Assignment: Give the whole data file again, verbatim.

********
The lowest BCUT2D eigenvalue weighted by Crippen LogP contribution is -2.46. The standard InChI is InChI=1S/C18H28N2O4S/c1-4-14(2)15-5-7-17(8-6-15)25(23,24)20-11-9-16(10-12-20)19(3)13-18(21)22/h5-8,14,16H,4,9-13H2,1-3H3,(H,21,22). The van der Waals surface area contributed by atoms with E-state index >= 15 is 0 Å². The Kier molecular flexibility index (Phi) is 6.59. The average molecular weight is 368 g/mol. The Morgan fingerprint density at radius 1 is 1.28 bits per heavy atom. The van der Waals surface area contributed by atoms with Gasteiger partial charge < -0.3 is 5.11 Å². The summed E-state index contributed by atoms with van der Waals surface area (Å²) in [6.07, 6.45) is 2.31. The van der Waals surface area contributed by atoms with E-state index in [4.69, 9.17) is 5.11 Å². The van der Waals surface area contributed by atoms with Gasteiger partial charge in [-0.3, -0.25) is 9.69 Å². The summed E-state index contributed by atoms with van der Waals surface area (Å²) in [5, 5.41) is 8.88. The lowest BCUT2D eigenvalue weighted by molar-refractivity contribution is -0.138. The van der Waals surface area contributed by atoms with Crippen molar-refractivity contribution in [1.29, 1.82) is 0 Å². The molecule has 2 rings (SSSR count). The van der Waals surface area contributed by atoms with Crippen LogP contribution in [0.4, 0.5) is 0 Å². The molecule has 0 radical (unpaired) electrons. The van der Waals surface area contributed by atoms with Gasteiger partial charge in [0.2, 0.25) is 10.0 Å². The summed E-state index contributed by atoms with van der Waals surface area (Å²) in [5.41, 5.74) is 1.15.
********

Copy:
The lowest BCUT2D eigenvalue weighted by Crippen LogP contribution is -2.46. The standard InChI is InChI=1S/C18H28N2O4S/c1-4-14(2)15-5-7-17(8-6-15)25(23,24)20-11-9-16(10-12-20)19(3)13-18(21)22/h5-8,14,16H,4,9-13H2,1-3H3,(H,21,22). The van der Waals surface area contributed by atoms with E-state index >= 15 is 0 Å². The Kier molecular flexibility index (Phi) is 6.59. The average molecular weight is 368 g/mol. The Morgan fingerprint density at radius 1 is 1.28 bits per heavy atom. The van der Waals surface area contributed by atoms with Gasteiger partial charge < -0.3 is 5.11 Å². The summed E-state index contributed by atoms with van der Waals surface area (Å²) in [6.07, 6.45) is 2.31. The van der Waals surface area contributed by atoms with E-state index in [4.69, 9.17) is 5.11 Å². The van der Waals surface area contributed by atoms with Gasteiger partial charge in [-0.3, -0.25) is 9.69 Å². The summed E-state index contributed by atoms with van der Waals surface area (Å²) in [5, 5.41) is 8.88. The lowest BCUT2D eigenvalue weighted by molar-refractivity contribution is -0.138. The van der Waals surface area contributed by atoms with Crippen molar-refractivity contribution in [1.29, 1.82) is 0 Å². The molecule has 2 rings (SSSR count). The van der Waals surface area contributed by atoms with Crippen LogP contribution in [0.4, 0.5) is 0 Å². The molecule has 0 radical (unpaired) electrons. The van der Waals surface area contributed by atoms with Gasteiger partial charge in [0.2, 0.25) is 10.0 Å². The summed E-state index contributed by atoms with van der Waals surface area (Å²) in [5.41, 5.74) is 1.15.